New York’s Memorial Sloan Kettering Cancer Center (MSK), along with many other providers, have begun outfitting patients with FitBits and other wearables to gather more data about them.
Although the data from trackers may not be absolutely precise, providers are more concerned with patterns than accuracy, says Jodi Daniel, former director of the consumer e-Health program for the Office of the National Coordinator for Health Information Technology and the ONC’s director of the Office of Policy.
MSK will be using trackers to monitor patients’ sleeping habits, mobility, and moods. Other providers are using them to gauge patient health and stamina before starting chemotherapy treatment, or — as in the case of Dana-Farber Cancer Institute’s Susan F. Smith Center for Women’s Cancers — during treatment, as in a new study examining what impact weight-loss programs might have in an overweight cancer patient’s treatment plan.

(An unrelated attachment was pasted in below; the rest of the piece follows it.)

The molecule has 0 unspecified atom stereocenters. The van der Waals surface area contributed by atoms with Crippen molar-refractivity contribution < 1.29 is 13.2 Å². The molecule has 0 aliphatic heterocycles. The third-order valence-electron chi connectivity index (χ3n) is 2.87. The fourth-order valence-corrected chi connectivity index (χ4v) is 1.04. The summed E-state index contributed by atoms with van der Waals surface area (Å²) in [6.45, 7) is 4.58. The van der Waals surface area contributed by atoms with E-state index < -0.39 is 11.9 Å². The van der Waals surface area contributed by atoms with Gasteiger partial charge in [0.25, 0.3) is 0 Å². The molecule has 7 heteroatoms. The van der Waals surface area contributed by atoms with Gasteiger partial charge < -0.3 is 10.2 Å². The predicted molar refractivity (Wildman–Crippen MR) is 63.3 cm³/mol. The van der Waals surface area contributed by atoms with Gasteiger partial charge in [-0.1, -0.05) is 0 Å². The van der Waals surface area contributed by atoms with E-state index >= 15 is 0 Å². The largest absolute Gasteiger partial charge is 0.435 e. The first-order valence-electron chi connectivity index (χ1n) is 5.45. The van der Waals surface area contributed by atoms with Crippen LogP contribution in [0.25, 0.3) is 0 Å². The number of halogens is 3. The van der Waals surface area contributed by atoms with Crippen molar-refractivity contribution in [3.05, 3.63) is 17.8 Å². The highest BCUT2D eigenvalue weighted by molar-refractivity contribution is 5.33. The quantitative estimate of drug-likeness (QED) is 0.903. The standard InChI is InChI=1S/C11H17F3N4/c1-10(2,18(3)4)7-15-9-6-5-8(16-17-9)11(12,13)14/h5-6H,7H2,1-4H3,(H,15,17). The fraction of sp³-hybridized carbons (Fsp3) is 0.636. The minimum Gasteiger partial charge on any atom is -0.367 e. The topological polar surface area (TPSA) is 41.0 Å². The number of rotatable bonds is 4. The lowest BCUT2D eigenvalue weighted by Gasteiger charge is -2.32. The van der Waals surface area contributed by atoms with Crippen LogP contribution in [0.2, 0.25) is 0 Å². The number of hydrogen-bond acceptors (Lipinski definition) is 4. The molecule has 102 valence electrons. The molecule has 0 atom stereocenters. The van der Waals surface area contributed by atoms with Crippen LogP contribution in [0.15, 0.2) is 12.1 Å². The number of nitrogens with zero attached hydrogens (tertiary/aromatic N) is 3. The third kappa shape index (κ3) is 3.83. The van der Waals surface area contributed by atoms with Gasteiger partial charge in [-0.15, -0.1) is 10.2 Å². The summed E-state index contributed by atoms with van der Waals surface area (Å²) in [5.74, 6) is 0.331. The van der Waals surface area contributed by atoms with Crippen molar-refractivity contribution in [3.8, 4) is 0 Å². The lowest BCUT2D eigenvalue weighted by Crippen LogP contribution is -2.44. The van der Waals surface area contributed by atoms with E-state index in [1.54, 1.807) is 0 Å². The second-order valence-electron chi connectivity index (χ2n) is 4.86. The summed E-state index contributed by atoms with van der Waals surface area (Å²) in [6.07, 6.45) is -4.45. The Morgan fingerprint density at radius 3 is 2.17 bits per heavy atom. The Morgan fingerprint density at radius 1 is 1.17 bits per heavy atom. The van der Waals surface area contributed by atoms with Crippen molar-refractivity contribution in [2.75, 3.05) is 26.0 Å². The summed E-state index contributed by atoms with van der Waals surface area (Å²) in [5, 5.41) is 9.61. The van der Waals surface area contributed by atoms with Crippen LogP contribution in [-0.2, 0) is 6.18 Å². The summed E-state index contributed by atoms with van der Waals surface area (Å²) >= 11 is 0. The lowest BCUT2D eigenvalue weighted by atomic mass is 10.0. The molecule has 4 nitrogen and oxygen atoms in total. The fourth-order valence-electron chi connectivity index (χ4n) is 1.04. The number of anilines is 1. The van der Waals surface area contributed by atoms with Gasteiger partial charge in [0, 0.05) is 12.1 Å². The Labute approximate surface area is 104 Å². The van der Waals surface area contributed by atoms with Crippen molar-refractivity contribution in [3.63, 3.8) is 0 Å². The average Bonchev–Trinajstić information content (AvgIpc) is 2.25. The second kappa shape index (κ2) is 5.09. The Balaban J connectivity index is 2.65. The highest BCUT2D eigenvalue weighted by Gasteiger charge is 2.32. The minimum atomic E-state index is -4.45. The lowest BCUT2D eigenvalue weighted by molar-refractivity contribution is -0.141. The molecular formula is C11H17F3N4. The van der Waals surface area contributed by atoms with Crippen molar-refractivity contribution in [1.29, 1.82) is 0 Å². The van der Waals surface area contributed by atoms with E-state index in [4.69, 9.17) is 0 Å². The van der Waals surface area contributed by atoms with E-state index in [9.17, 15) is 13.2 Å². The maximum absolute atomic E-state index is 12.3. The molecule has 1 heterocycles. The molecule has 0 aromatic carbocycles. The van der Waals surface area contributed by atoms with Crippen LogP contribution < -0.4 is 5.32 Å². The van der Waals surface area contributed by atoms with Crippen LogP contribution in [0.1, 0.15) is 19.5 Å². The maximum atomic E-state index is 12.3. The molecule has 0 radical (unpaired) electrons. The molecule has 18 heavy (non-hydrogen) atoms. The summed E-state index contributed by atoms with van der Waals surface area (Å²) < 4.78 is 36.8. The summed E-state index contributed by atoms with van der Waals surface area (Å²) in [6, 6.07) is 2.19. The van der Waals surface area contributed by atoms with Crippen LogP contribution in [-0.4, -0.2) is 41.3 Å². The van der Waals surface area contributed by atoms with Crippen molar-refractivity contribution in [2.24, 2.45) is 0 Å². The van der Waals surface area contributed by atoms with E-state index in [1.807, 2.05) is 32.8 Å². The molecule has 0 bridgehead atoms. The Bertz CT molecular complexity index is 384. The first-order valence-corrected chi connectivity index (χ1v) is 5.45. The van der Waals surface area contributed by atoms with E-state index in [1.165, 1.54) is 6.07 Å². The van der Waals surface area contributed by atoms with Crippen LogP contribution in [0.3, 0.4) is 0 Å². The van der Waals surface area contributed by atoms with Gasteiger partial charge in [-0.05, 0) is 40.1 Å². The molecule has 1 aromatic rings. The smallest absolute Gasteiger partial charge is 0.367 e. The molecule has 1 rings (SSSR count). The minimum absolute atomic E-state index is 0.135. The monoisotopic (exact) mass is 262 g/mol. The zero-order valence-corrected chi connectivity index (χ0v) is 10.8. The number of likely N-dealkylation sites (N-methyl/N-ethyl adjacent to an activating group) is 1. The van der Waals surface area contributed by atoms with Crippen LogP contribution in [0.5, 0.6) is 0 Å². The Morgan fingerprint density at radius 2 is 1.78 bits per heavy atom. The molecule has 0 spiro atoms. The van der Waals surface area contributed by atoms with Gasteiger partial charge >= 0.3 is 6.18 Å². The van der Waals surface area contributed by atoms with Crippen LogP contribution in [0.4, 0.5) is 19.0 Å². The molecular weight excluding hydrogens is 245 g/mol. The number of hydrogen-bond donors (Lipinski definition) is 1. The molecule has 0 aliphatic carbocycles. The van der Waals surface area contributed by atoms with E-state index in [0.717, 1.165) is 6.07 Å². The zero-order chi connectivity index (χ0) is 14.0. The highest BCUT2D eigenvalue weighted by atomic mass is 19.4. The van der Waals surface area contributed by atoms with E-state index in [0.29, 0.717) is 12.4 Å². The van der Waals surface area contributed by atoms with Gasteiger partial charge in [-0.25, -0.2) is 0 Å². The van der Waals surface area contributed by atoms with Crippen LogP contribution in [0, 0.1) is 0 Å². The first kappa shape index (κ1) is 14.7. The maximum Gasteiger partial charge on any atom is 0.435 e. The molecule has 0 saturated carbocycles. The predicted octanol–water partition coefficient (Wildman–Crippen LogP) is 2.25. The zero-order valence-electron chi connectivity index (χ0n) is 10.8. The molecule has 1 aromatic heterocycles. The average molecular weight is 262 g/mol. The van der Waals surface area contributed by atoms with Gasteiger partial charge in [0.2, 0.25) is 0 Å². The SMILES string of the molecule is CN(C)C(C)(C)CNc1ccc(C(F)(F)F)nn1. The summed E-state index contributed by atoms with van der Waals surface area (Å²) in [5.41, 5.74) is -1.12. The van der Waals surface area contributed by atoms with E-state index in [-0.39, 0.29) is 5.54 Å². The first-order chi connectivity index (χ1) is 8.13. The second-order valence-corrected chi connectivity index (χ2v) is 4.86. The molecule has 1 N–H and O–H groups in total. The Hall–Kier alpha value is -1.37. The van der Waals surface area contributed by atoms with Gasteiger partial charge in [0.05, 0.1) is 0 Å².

Jennifer Ligibel, MD, a breast oncologist at the center and lead investigator of the BWEL (Breast Cancer Weight Loss) trial, elaborates:
The increased risk of cancer recurrence linked to excess body weight threatens to limit our progress in treating breast cancer and preventing women from dying from this disease. If this study shows that losing weight through increasing physical activity and reducing calories improves survival rates in breast cancer, this could lead to weight loss and physical activity becoming a standard part of the treatment for millions of breast cancer patients around the world.
Although the application may vary, the intent is ultimately the same across providers. As Laura Gandrud, MD, a pediatric endocrinologist at Children’s Hospitals and Clinics of Minnesota states, “We need to capitalize on new technology that allows us to look at their data more frequently than every three months when they come in for their regularly scheduled checkup at the hospital.”